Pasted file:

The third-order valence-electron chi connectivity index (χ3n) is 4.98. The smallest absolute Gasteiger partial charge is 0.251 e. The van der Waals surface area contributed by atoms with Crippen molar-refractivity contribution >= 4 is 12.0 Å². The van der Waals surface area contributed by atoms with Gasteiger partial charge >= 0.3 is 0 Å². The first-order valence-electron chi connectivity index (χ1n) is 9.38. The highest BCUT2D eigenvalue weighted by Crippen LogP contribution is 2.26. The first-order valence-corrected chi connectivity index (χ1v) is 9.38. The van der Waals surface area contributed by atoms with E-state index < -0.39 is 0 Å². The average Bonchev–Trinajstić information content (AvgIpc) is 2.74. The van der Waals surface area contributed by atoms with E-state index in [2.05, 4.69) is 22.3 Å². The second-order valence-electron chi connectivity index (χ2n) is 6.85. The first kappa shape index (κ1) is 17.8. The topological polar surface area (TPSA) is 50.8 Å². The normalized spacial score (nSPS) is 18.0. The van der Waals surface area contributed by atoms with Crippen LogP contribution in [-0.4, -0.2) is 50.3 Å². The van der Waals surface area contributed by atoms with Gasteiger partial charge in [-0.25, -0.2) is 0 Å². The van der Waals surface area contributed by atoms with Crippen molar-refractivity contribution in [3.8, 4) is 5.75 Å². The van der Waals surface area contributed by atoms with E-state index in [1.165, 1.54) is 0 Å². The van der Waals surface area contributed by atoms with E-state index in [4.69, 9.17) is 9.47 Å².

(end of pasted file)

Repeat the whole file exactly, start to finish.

The third-order valence-electron chi connectivity index (χ3n) is 4.98. The smallest absolute Gasteiger partial charge is 0.251 e. The van der Waals surface area contributed by atoms with Crippen molar-refractivity contribution >= 4 is 12.0 Å². The van der Waals surface area contributed by atoms with Gasteiger partial charge >= 0.3 is 0 Å². The first-order valence-electron chi connectivity index (χ1n) is 9.38. The highest BCUT2D eigenvalue weighted by Crippen LogP contribution is 2.26. The first-order valence-corrected chi connectivity index (χ1v) is 9.38. The van der Waals surface area contributed by atoms with E-state index < -0.39 is 0 Å². The average Bonchev–Trinajstić information content (AvgIpc) is 2.74. The van der Waals surface area contributed by atoms with E-state index in [2.05, 4.69) is 22.3 Å². The second-order valence-electron chi connectivity index (χ2n) is 6.85. The first kappa shape index (κ1) is 17.8. The topological polar surface area (TPSA) is 50.8 Å². The normalized spacial score (nSPS) is 18.0. The van der Waals surface area contributed by atoms with Crippen LogP contribution in [-0.4, -0.2) is 50.3 Å². The van der Waals surface area contributed by atoms with Gasteiger partial charge in [-0.25, -0.2) is 0 Å². The van der Waals surface area contributed by atoms with Crippen molar-refractivity contribution in [3.8, 4) is 5.75 Å². The van der Waals surface area contributed by atoms with E-state index in [1.165, 1.54) is 0 Å². The van der Waals surface area contributed by atoms with E-state index in [4.69, 9.17) is 9.47 Å².